In the last few years, several stocks have gone public through Direct Listings. Your clients may have asked about Spotify (SPOT), or the Palantir (PLTR) direct listing, and what the difference between a traditional IPO and direct listing really is. Also known as a Direct Public Offering or Direct Placement, a direct listing is when a private company offers their shares directly on a stock exchange, bypassing the traditional underwriters and roadshow. A company may choose a direct listing over an IPO if they are confident there is already enough demand for their stock from the public, or if they wish to avoid a lockup period.
For investors, the key differentiators of a direct listing versus an IPO is less guaranteed demand for shares, and earlier opportunities for company insiders to sell shares. Both can impact a new IPO stock’s share price.
Recently, SPACs have become a hot topic. Your clients may be asking what these are, and even more importantly, how can they invest? Special Purpose Acquisition Companies (SPACs) are shell companies that go public for the sole purpose of later acquiring a private company. SPACs can help streamline the IPO process for private companies, and often pay higher share prices to the company than an IPO would. After the SPAC acquires a private company, it will assume that company’s identity, and shares will be traded publicly as such. Read more about SPACs here, and find current public SPACs within the shell companies subsector on YCharts.
Investors face additional risk when buying shares in SPACs, in that no one knows what company the SPAC will acquire. Essentially, shareholders are investing their money in the SPAC management team’s ability to find and acquire a quality company. The chart below shows several major SPACs trading on speculation alone.
Should You Invest in An Upcoming IPO?
New IPO stocks can be risky. Newly listed companies lack the historical performance metrics and track record of more established firms. If your client is interested in a new stock, here are few things to consider:
What is your client’s risk appetite? Are they more risk-averse and uncomfortable with large losses, or do they have a higher tolerance? Your client’s risk profile is the main determinant of whether investing in new IPO stocks is suitable for them.
What is your client’s portfolio composition? An IPO stock may require more frequent monitoring and evaluation — determine if the additional due diligence is consistent with the size and composition of a client’s portfolio.
Have you considered dollar-cost-averaging? By slowly accumulating shares, you can avoid the risk of mistiming an investment, mitigate some potential volatility, and build your client’s position over time.
Using YCharts to Evaluate New IPO Stocks
Several tools and templates on YCharts help you evaluate new IPOs on the market. Below are just a few examples of how YCharts can enable your analysis and help you better communicate with your clients.
When looking for new stocks to invest in, or analyzing their performance, the YCharts Stock Screener helps you identify the best opportunities.
The Recent Positive IPOs and Recent Negative IPOs template screens are available in the Stock Screener and identify the best (and worst) performing IPOs from the past year. See the results of the Recent Positive IPOs screen as an example.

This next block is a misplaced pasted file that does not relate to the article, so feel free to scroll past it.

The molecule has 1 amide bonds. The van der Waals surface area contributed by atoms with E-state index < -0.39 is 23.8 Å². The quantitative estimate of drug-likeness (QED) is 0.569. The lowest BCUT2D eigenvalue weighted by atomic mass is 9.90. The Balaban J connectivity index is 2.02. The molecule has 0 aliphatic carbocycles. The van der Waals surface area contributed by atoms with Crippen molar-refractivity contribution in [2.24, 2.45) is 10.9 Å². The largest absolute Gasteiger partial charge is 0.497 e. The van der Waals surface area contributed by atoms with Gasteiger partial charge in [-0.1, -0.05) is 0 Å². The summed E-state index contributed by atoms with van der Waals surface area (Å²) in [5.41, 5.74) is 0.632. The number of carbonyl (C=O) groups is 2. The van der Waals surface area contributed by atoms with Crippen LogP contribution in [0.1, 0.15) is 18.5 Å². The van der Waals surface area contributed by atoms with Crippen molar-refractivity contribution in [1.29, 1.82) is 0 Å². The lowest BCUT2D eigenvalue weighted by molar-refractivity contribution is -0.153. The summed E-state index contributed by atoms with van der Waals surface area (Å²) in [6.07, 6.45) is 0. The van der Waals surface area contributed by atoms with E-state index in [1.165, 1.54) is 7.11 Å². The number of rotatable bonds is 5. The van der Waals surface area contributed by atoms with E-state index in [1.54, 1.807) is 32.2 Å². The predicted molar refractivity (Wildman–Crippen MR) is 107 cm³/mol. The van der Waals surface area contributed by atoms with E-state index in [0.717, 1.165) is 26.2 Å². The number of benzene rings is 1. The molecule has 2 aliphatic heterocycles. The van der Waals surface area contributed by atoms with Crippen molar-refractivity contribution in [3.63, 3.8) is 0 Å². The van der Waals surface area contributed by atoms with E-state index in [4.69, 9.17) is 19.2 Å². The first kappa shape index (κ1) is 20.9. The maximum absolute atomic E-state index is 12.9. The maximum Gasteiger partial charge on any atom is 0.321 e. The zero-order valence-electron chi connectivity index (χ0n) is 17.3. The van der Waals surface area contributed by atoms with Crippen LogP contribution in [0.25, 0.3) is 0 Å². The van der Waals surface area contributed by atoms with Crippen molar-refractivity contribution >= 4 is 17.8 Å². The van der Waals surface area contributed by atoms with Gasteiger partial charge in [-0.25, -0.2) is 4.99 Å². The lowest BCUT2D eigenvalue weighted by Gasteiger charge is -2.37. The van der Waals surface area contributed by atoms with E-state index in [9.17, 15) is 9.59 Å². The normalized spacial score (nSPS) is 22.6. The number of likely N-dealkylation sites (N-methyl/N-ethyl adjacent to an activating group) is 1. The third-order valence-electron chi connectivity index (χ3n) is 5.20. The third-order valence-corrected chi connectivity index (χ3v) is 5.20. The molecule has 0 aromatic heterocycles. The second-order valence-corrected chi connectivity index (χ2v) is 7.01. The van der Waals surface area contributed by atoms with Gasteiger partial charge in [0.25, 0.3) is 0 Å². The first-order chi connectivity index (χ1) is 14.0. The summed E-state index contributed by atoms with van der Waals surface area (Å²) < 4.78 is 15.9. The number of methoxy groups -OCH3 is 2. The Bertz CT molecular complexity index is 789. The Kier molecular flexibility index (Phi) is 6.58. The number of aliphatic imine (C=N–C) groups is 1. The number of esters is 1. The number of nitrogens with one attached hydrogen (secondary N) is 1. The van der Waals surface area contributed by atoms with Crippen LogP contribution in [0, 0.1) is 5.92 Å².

Custom Email Reports
Once you’ve built a screen of IPO stocks to monitor, keep yourself (and your clients) up-to-date on how they’re performing with Custom Email Reports. Automatically sent to you at the frequency of your choice, Email Reports can include a variety of different visuals and data tables covering stocks, equity sectors, and other data important to your research process.
Below is a Custom Email Report that captures performance and trading volume trends for new IPO stocks within the communication services sector. The list of IPO stocks was created via the Stock Screener before being added to the Email Report.
Given the potential for volatility in a new IPO stock’s price, you’ll want to keep close track of price movements.
Create a Watchlist on your Dashboard of the new stocks you’re monitoring, then add relevant metrics like IPO date, quarterly revenue estimate, quarterly EPS estimate, and YTD daily price returns. See below a Watchlist of hot IPO stocks, including Snowflake (SNOW), Lemonade (LMND), DraftKings (DKNG), and Casper Sleep (CSPR).
To customize your Watchlist, navigate to Options in the top right corner of your Watchlist, click Add Info Column to Data View or Add Metric to Data View, and select the information or data you like to check on a regular basis.
To stay up to date on news such as earnings reports and estimate revisions for new IPO stocks, set customizable Alerts on your Watchlist. To set up an alert, go to Options, select Create/Edit Alerts, and then select from pre-made alert options, or create your own alerts based on changes in the metrics you care about most.
As an advisor, these tools allow you to conduct proper due diligence, and effectively communicate your IPO findings and recommendations to clients.
Connect With YCharts
Interested in adding YCharts to your technology stack? Sign up for a 7-Day Free Trial.
©2020 YCharts, Inc. All Rights Reserved. YCharts, Inc. (“YCharts”) is not registered with the U.S. Securities and Exchange Commission (or with the securities regulatory authority or body of any state or any other jurisdiction) as an investment adviser, broker-dealer or in any other capacity, and does not purport to provide investment advice or make investment recommendations. This report has been generated through application of the analytical tools and data provided through ycharts.com and is intended solely to assist you or your investment or other adviser(s) in conducting investment research. You should not construe this report as an offer to buy or sell, as a solicitation of an offer to buy or sell, or as a recommendation to buy, sell, hold or trade, any security or other financial instrument. For further information regarding your use of this report, please go to: ycharts.com/about/disclosure